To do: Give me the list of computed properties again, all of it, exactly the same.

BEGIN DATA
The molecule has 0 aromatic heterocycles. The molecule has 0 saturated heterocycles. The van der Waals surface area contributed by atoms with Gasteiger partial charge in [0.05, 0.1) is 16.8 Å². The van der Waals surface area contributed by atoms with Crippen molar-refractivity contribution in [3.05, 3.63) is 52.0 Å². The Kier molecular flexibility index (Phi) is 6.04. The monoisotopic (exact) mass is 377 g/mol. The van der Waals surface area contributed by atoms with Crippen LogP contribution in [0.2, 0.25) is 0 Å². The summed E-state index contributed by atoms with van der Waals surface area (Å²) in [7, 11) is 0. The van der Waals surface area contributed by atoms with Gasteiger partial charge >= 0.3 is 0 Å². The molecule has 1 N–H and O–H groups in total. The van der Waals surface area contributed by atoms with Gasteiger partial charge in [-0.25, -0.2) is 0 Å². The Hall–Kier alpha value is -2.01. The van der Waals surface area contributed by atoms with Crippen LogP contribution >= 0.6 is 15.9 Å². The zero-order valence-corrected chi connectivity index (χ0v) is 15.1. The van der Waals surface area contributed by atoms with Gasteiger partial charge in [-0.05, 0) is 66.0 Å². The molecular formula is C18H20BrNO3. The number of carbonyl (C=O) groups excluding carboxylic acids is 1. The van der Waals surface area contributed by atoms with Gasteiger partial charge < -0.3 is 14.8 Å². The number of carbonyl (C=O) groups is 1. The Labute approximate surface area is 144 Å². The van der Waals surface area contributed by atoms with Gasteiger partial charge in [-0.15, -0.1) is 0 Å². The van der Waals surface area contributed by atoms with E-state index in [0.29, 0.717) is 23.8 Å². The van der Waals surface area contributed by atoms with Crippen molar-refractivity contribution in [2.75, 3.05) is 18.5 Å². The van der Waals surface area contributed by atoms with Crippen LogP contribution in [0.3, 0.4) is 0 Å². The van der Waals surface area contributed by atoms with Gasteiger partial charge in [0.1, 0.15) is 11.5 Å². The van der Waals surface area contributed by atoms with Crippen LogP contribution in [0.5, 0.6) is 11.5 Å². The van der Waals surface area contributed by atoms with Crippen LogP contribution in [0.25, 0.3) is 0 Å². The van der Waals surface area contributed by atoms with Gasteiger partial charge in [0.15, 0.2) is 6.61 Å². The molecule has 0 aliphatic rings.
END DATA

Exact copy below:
The molecule has 0 aromatic heterocycles. The molecule has 0 saturated heterocycles. The van der Waals surface area contributed by atoms with Gasteiger partial charge in [0.05, 0.1) is 16.8 Å². The van der Waals surface area contributed by atoms with Crippen molar-refractivity contribution in [3.05, 3.63) is 52.0 Å². The Kier molecular flexibility index (Phi) is 6.04. The monoisotopic (exact) mass is 377 g/mol. The van der Waals surface area contributed by atoms with Crippen LogP contribution in [0.2, 0.25) is 0 Å². The summed E-state index contributed by atoms with van der Waals surface area (Å²) in [7, 11) is 0. The van der Waals surface area contributed by atoms with Gasteiger partial charge >= 0.3 is 0 Å². The molecule has 1 N–H and O–H groups in total. The van der Waals surface area contributed by atoms with Gasteiger partial charge in [-0.25, -0.2) is 0 Å². The Hall–Kier alpha value is -2.01. The van der Waals surface area contributed by atoms with Crippen LogP contribution >= 0.6 is 15.9 Å². The zero-order valence-corrected chi connectivity index (χ0v) is 15.1. The van der Waals surface area contributed by atoms with Gasteiger partial charge in [-0.05, 0) is 66.0 Å². The molecular formula is C18H20BrNO3. The number of carbonyl (C=O) groups excluding carboxylic acids is 1. The van der Waals surface area contributed by atoms with Gasteiger partial charge < -0.3 is 14.8 Å². The number of carbonyl (C=O) groups is 1. The Labute approximate surface area is 144 Å². The van der Waals surface area contributed by atoms with Gasteiger partial charge in [-0.15, -0.1) is 0 Å². The van der Waals surface area contributed by atoms with E-state index in [0.29, 0.717) is 23.8 Å². The van der Waals surface area contributed by atoms with Crippen molar-refractivity contribution in [2.75, 3.05) is 18.5 Å². The van der Waals surface area contributed by atoms with Crippen LogP contribution in [0.3, 0.4) is 0 Å². The van der Waals surface area contributed by atoms with Gasteiger partial charge in [0.1, 0.15) is 11.5 Å². The van der Waals surface area contributed by atoms with Crippen LogP contribution in [0.5, 0.6) is 11.5 Å². The van der Waals surface area contributed by atoms with Crippen LogP contribution in [0.25, 0.3) is 0 Å². The van der Waals surface area contributed by atoms with Gasteiger partial charge in [0.15, 0.2) is 6.61 Å². The molecule has 0 aliphatic rings.